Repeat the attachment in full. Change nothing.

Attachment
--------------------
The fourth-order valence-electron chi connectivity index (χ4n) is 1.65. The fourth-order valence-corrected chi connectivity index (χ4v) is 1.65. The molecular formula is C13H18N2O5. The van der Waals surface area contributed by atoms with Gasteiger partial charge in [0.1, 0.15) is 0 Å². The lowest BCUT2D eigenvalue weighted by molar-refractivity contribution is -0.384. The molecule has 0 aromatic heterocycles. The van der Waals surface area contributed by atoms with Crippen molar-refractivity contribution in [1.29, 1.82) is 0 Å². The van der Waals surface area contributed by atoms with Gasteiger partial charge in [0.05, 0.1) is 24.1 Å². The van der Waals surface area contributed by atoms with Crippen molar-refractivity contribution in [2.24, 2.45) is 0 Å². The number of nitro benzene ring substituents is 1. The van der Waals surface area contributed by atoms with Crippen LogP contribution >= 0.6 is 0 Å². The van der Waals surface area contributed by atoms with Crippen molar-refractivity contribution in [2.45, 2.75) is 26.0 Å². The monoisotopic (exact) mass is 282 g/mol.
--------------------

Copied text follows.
The fourth-order valence-electron chi connectivity index (χ4n) is 1.65. The fourth-order valence-corrected chi connectivity index (χ4v) is 1.65. The molecular formula is C13H18N2O5. The van der Waals surface area contributed by atoms with Gasteiger partial charge in [0.1, 0.15) is 0 Å². The lowest BCUT2D eigenvalue weighted by molar-refractivity contribution is -0.384. The molecule has 0 aromatic heterocycles. The van der Waals surface area contributed by atoms with Crippen molar-refractivity contribution in [1.29, 1.82) is 0 Å². The van der Waals surface area contributed by atoms with Gasteiger partial charge in [0.05, 0.1) is 24.1 Å². The van der Waals surface area contributed by atoms with Crippen molar-refractivity contribution in [2.24, 2.45) is 0 Å². The number of nitro benzene ring substituents is 1. The van der Waals surface area contributed by atoms with Crippen LogP contribution >= 0.6 is 0 Å². The van der Waals surface area contributed by atoms with Crippen molar-refractivity contribution in [2.45, 2.75) is 26.0 Å². The monoisotopic (exact) mass is 282 g/mol.